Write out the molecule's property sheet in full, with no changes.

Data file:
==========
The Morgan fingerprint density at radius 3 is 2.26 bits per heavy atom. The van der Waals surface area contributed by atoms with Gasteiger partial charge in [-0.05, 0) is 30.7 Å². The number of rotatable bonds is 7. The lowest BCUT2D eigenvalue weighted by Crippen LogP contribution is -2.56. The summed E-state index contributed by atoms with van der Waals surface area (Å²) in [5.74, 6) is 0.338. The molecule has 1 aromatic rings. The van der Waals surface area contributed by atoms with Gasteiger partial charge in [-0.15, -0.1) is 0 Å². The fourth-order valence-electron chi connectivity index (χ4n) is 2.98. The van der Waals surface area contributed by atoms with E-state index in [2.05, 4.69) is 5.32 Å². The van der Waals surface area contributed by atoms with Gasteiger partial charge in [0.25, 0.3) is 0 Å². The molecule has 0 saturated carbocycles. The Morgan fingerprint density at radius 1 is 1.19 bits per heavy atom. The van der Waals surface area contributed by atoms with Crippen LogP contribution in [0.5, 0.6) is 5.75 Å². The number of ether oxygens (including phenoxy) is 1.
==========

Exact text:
The Morgan fingerprint density at radius 3 is 2.26 bits per heavy atom. The van der Waals surface area contributed by atoms with Gasteiger partial charge in [-0.05, 0) is 30.7 Å². The number of rotatable bonds is 7. The lowest BCUT2D eigenvalue weighted by Crippen LogP contribution is -2.56. The summed E-state index contributed by atoms with van der Waals surface area (Å²) in [5.74, 6) is 0.338. The molecule has 1 aromatic rings. The van der Waals surface area contributed by atoms with Gasteiger partial charge in [-0.15, -0.1) is 0 Å². The fourth-order valence-electron chi connectivity index (χ4n) is 2.98. The van der Waals surface area contributed by atoms with E-state index in [2.05, 4.69) is 5.32 Å². The van der Waals surface area contributed by atoms with Gasteiger partial charge in [0.25, 0.3) is 0 Å². The molecule has 0 saturated carbocycles. The Morgan fingerprint density at radius 1 is 1.19 bits per heavy atom. The van der Waals surface area contributed by atoms with Crippen LogP contribution in [0.5, 0.6) is 5.75 Å². The number of ether oxygens (including phenoxy) is 1.